Jazz Sign Quin Snyder To Extension

Nelson Chenault / USA TODAY Sports Images

Nelson Chenault / USA TODAY Sports Images

12:50pm: The Jazz had already picked up Snyder’s option, so he wouldn’t have been a lame-duck without the extension, a member of the front office told Spencer Checketts of KZNS-AM (See all of the Twitter links right here). Jazz president Steve Starks, rather than Lindsey, negotiated the extension, with Lindsey preferring not to let contract talks affect his working relationship with the coach, as Checketts also heard.

“Our relationship with Quin, and this extension, reflect our shared passion for building a championship team,” Starks said in the team statement. “With long-term contracts now in place for Quin, Dennis and other key front office personnel, we are well-positioned for the future.” 

It doesn’t appear as though the extension includes any option years, Genessy adds (on Twitter).

12:37pm: The extension runs through the 2020/21 season, as Jody Genessy of The Deseret News hears (Twitter link).

11:19am: The Jazz have signed coach Quin Snyder to an extension, the team announced. Next season had reportedly been the final guaranteed year of the contract he signed when Utah hired him in 2014. It’s unclear how many seasons the extension covers, though the team refers to it as a long-term arrangement.

“With this contract extension, we are declaring our confidence in Coach Snyder’s ability to continue to develop the Utah Jazz into a championship team,” owner Gail Miller said in the team’s statement. “The Miller family recognizes the significant progress made under his leadership and we are excited about the direction we are headed.”

Snyder, 49, has helped the Jazz make strides in their rebuilding effort, inheriting a team that went 25-57 in 2013/14 and winning 38 and 40 games the past two seasons, respectively. The Vertical’s Adrian Wojnarowski recently pointed to the way that Snyder increases Utah’s appeal as a free agent destination through his ability to get the most out of players and inflate their market value. Rudy Gobert is perhaps the most prominent example, as the 27th pick in the 2013 draft has gone from playing 9.6 minutes per game as a rookie to a contender for a max extension when he becomes eligible to sign one this summer.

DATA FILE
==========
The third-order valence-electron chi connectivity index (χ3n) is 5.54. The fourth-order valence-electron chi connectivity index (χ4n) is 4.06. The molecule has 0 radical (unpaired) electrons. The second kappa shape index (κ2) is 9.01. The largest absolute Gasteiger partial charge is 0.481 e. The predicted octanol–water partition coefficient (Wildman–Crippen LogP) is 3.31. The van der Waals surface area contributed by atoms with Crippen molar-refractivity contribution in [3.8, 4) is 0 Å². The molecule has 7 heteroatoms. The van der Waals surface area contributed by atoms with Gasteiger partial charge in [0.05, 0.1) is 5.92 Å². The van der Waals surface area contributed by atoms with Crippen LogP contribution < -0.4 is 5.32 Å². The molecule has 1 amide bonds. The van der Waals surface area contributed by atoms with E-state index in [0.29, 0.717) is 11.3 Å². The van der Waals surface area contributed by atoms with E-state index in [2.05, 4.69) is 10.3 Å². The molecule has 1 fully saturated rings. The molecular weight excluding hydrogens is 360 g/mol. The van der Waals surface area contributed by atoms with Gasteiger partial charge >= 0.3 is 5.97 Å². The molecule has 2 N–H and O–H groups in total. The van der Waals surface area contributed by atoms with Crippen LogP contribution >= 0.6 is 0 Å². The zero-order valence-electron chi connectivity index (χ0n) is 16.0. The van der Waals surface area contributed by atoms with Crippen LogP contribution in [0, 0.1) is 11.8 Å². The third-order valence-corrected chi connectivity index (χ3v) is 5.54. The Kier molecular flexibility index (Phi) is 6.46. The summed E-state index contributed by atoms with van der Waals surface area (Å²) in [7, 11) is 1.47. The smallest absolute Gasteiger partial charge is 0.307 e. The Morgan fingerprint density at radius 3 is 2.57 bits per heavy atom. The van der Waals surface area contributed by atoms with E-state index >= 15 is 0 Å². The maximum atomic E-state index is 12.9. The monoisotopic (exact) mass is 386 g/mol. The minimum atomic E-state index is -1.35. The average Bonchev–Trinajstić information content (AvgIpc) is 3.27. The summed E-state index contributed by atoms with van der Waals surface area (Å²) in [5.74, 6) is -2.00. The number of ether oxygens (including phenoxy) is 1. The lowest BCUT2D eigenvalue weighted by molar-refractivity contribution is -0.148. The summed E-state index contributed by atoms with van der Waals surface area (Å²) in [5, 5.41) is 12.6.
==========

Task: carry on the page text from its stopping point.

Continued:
“We have continued to take significant steps as a team under Quin’s direction,” GM Dennis Lindsey said in the statement. “His work ethic, basketball intelligence and ability to connect with and develop our players make him the ideal head coach of the Jazz.” 

Still, the Jazz haven’t landed any marquee free agent from elsewhere and have so far constructed their roster primarily through the draft and trades, including the swap involving Enes Kanter in February 2015 that opened playing time for Gobert. Expectations for this season were high for the Jazz after they went 19-10 following the Kanter trade, but the torn ACL that Dante Exum suffered this past summer dampened hopes and helped keep Utah from the postseason this spring. The Jazz nonetheless came close, and it wasn’t until the final night of the regular season that they were eliminated from contention for a playoff spot. The inability for Snyder to coax more out of Trey Burke loomed large. Burke, the ninth pick from the 2013 draft, was the logical choice to replace Exum as a starter this season, but the former Michigan player didn’t make a single start as Snyder instead favored wing-heavy lineups.

Regardless, the Jazz have shown enough progress for the front office to deem Snyder worthy of continued job security. The position is his first as an NBA head coach. He previously served as an assistant to Mike Budenholzer on the Hawks for one season and as an assistant to Ettore Messina on CSKA Moscow the year before that. Budenholzer was a longtime Spurs assistant and Messina is currently on San Antonio’s staff, giving Snyder multiple connections to the Gregg Popovich tree. Lindsey came to the team after five seasons with the Spurs.

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